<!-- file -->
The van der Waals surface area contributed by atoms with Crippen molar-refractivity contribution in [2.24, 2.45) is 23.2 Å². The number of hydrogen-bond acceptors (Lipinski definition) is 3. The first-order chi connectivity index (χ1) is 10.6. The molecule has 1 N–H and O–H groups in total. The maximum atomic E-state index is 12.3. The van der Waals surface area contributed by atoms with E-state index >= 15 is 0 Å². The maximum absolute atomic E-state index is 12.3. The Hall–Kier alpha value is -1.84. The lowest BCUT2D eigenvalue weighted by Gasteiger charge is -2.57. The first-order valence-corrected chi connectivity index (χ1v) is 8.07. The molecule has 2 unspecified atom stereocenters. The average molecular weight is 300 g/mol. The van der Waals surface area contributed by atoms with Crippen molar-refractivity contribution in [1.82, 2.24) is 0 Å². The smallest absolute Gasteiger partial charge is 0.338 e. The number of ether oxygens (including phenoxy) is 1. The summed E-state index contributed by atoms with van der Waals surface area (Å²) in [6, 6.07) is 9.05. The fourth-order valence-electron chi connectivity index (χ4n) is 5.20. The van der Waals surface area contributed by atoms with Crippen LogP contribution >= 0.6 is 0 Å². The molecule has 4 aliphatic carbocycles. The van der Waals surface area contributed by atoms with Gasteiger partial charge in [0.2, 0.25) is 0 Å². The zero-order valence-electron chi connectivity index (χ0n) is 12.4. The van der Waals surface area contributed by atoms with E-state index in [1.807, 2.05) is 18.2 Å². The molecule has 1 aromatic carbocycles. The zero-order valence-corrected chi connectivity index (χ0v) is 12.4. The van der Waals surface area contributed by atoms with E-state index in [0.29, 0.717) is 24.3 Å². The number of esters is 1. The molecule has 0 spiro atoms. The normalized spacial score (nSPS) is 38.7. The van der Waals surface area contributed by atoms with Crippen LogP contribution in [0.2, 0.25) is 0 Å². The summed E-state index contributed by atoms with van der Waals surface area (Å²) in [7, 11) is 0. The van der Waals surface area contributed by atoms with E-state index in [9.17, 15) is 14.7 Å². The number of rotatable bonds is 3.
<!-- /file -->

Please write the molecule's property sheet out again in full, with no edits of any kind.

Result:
The van der Waals surface area contributed by atoms with Crippen molar-refractivity contribution in [2.24, 2.45) is 23.2 Å². The number of hydrogen-bond acceptors (Lipinski definition) is 3. The first-order chi connectivity index (χ1) is 10.6. The molecule has 1 N–H and O–H groups in total. The maximum atomic E-state index is 12.3. The van der Waals surface area contributed by atoms with E-state index >= 15 is 0 Å². The maximum absolute atomic E-state index is 12.3. The Hall–Kier alpha value is -1.84. The lowest BCUT2D eigenvalue weighted by Gasteiger charge is -2.57. The first-order valence-corrected chi connectivity index (χ1v) is 8.07. The molecule has 2 unspecified atom stereocenters. The average molecular weight is 300 g/mol. The van der Waals surface area contributed by atoms with Crippen molar-refractivity contribution in [1.82, 2.24) is 0 Å². The smallest absolute Gasteiger partial charge is 0.338 e. The number of ether oxygens (including phenoxy) is 1. The summed E-state index contributed by atoms with van der Waals surface area (Å²) in [6, 6.07) is 9.05. The fourth-order valence-electron chi connectivity index (χ4n) is 5.20. The van der Waals surface area contributed by atoms with Crippen LogP contribution >= 0.6 is 0 Å². The molecule has 4 aliphatic carbocycles. The van der Waals surface area contributed by atoms with Gasteiger partial charge in [0.2, 0.25) is 0 Å². The zero-order valence-electron chi connectivity index (χ0n) is 12.4. The van der Waals surface area contributed by atoms with E-state index in [1.807, 2.05) is 18.2 Å². The molecule has 1 aromatic carbocycles. The zero-order valence-corrected chi connectivity index (χ0v) is 12.4. The van der Waals surface area contributed by atoms with E-state index in [0.29, 0.717) is 24.3 Å². The number of esters is 1. The molecule has 0 spiro atoms. The normalized spacial score (nSPS) is 38.7. The van der Waals surface area contributed by atoms with Crippen LogP contribution in [0.2, 0.25) is 0 Å². The summed E-state index contributed by atoms with van der Waals surface area (Å²) in [7, 11) is 0. The van der Waals surface area contributed by atoms with E-state index in [9.17, 15) is 14.7 Å². The number of rotatable bonds is 3.